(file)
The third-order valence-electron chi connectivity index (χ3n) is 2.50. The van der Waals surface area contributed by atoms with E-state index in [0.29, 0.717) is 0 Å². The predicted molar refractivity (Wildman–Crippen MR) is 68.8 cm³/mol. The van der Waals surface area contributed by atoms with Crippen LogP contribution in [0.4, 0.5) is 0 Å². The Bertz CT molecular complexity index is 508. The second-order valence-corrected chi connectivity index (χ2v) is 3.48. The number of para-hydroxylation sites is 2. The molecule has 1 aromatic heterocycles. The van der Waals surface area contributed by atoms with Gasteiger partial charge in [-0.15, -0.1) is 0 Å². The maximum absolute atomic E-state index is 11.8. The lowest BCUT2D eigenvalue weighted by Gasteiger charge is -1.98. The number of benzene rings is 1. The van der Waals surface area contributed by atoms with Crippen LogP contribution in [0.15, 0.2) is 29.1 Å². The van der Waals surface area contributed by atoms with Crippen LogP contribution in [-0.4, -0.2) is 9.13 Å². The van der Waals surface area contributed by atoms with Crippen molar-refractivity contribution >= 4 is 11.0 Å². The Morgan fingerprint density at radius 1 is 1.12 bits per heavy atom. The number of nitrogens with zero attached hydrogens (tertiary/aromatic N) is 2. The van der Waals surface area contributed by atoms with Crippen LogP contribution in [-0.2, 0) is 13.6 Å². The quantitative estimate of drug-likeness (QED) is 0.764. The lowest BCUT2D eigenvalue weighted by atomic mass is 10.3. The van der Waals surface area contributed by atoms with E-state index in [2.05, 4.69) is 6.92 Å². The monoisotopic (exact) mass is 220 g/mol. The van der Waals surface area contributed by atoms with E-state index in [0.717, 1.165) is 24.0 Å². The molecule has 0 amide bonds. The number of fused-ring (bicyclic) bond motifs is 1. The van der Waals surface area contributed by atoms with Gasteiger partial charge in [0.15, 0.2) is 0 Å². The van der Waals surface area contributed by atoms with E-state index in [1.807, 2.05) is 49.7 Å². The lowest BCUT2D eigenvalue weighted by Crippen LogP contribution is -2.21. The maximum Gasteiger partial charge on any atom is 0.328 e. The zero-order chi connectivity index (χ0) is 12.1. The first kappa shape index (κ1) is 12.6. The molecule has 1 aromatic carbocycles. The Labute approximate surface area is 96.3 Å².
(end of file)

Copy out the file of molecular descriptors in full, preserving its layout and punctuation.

The third-order valence-electron chi connectivity index (χ3n) is 2.50. The van der Waals surface area contributed by atoms with E-state index in [0.29, 0.717) is 0 Å². The predicted molar refractivity (Wildman–Crippen MR) is 68.8 cm³/mol. The van der Waals surface area contributed by atoms with Crippen LogP contribution in [0.4, 0.5) is 0 Å². The Bertz CT molecular complexity index is 508. The second-order valence-corrected chi connectivity index (χ2v) is 3.48. The number of para-hydroxylation sites is 2. The molecule has 1 aromatic heterocycles. The van der Waals surface area contributed by atoms with Gasteiger partial charge in [-0.15, -0.1) is 0 Å². The maximum absolute atomic E-state index is 11.8. The lowest BCUT2D eigenvalue weighted by Gasteiger charge is -1.98. The number of benzene rings is 1. The van der Waals surface area contributed by atoms with Crippen LogP contribution in [0.15, 0.2) is 29.1 Å². The van der Waals surface area contributed by atoms with Crippen LogP contribution in [-0.4, -0.2) is 9.13 Å². The van der Waals surface area contributed by atoms with Crippen molar-refractivity contribution >= 4 is 11.0 Å². The Morgan fingerprint density at radius 1 is 1.12 bits per heavy atom. The number of nitrogens with zero attached hydrogens (tertiary/aromatic N) is 2. The van der Waals surface area contributed by atoms with Crippen LogP contribution in [-0.2, 0) is 13.6 Å². The quantitative estimate of drug-likeness (QED) is 0.764. The lowest BCUT2D eigenvalue weighted by atomic mass is 10.3. The van der Waals surface area contributed by atoms with E-state index in [2.05, 4.69) is 6.92 Å². The monoisotopic (exact) mass is 220 g/mol. The van der Waals surface area contributed by atoms with E-state index in [0.717, 1.165) is 24.0 Å². The molecule has 0 amide bonds. The number of fused-ring (bicyclic) bond motifs is 1. The van der Waals surface area contributed by atoms with Gasteiger partial charge in [0.15, 0.2) is 0 Å². The van der Waals surface area contributed by atoms with E-state index in [1.807, 2.05) is 49.7 Å². The lowest BCUT2D eigenvalue weighted by Crippen LogP contribution is -2.21. The maximum Gasteiger partial charge on any atom is 0.328 e. The zero-order chi connectivity index (χ0) is 12.1. The first kappa shape index (κ1) is 12.6. The molecule has 1 aromatic carbocycles. The Labute approximate surface area is 96.3 Å².